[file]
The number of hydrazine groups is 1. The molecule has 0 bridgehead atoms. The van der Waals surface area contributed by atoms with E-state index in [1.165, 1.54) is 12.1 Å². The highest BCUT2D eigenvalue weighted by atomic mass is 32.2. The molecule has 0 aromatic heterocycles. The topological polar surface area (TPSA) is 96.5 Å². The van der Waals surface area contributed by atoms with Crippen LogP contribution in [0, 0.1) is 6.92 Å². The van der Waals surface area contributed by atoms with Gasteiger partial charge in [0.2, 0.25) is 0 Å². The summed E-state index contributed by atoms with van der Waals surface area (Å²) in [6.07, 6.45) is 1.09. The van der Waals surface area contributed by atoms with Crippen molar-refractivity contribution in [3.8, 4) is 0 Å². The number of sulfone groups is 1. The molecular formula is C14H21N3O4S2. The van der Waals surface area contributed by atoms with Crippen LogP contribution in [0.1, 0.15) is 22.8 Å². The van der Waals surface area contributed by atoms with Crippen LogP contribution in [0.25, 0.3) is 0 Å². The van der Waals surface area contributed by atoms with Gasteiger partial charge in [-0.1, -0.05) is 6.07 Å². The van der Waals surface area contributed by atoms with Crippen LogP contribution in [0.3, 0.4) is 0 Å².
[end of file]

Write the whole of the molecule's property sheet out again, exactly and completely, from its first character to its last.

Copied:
The number of hydrazine groups is 1. The molecule has 0 bridgehead atoms. The van der Waals surface area contributed by atoms with E-state index in [1.165, 1.54) is 12.1 Å². The highest BCUT2D eigenvalue weighted by atomic mass is 32.2. The molecule has 0 aromatic heterocycles. The topological polar surface area (TPSA) is 96.5 Å². The van der Waals surface area contributed by atoms with Crippen LogP contribution in [0, 0.1) is 6.92 Å². The van der Waals surface area contributed by atoms with Gasteiger partial charge in [0.2, 0.25) is 0 Å². The summed E-state index contributed by atoms with van der Waals surface area (Å²) in [6.07, 6.45) is 1.09. The van der Waals surface area contributed by atoms with Crippen molar-refractivity contribution in [3.8, 4) is 0 Å². The number of sulfone groups is 1. The molecular formula is C14H21N3O4S2. The van der Waals surface area contributed by atoms with Crippen LogP contribution in [0.1, 0.15) is 22.8 Å². The van der Waals surface area contributed by atoms with Crippen LogP contribution in [0.25, 0.3) is 0 Å². The van der Waals surface area contributed by atoms with Gasteiger partial charge in [-0.1, -0.05) is 6.07 Å². The van der Waals surface area contributed by atoms with Crippen LogP contribution in [0.3, 0.4) is 0 Å².